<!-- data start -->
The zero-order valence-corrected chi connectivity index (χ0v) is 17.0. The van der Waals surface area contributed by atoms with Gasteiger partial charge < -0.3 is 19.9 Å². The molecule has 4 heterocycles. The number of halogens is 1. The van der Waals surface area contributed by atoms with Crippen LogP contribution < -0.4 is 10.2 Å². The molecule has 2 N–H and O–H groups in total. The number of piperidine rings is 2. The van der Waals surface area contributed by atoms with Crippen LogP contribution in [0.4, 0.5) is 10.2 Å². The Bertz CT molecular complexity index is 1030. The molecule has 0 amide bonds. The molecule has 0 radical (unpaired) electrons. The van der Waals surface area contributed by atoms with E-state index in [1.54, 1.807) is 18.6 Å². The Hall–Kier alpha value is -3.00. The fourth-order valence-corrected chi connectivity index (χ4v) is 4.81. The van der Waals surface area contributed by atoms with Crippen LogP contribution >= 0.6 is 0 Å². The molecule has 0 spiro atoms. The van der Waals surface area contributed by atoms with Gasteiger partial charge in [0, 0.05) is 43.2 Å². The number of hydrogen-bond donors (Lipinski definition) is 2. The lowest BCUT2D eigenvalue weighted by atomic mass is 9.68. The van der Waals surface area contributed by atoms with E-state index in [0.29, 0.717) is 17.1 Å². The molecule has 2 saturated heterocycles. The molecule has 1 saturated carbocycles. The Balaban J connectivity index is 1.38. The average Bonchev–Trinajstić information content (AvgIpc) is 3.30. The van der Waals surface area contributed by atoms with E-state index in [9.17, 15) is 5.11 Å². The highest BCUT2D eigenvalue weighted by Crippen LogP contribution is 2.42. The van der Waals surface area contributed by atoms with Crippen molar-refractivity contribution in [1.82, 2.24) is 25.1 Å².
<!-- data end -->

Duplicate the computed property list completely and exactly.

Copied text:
The zero-order valence-corrected chi connectivity index (χ0v) is 17.0. The van der Waals surface area contributed by atoms with Gasteiger partial charge < -0.3 is 19.9 Å². The molecule has 4 heterocycles. The number of halogens is 1. The van der Waals surface area contributed by atoms with Crippen LogP contribution < -0.4 is 10.2 Å². The molecule has 2 N–H and O–H groups in total. The number of piperidine rings is 2. The van der Waals surface area contributed by atoms with Crippen LogP contribution in [0.4, 0.5) is 10.2 Å². The Bertz CT molecular complexity index is 1030. The molecule has 0 amide bonds. The molecule has 0 radical (unpaired) electrons. The van der Waals surface area contributed by atoms with E-state index in [1.54, 1.807) is 18.6 Å². The Hall–Kier alpha value is -3.00. The fourth-order valence-corrected chi connectivity index (χ4v) is 4.81. The van der Waals surface area contributed by atoms with Crippen LogP contribution >= 0.6 is 0 Å². The molecule has 0 spiro atoms. The van der Waals surface area contributed by atoms with Gasteiger partial charge in [0, 0.05) is 43.2 Å². The number of hydrogen-bond donors (Lipinski definition) is 2. The lowest BCUT2D eigenvalue weighted by atomic mass is 9.68. The van der Waals surface area contributed by atoms with E-state index in [0.29, 0.717) is 17.1 Å². The molecule has 2 saturated heterocycles. The molecule has 1 saturated carbocycles. The Balaban J connectivity index is 1.38. The average Bonchev–Trinajstić information content (AvgIpc) is 3.30. The van der Waals surface area contributed by atoms with E-state index in [9.17, 15) is 5.11 Å². The highest BCUT2D eigenvalue weighted by Crippen LogP contribution is 2.42. The van der Waals surface area contributed by atoms with Crippen molar-refractivity contribution in [1.82, 2.24) is 25.1 Å².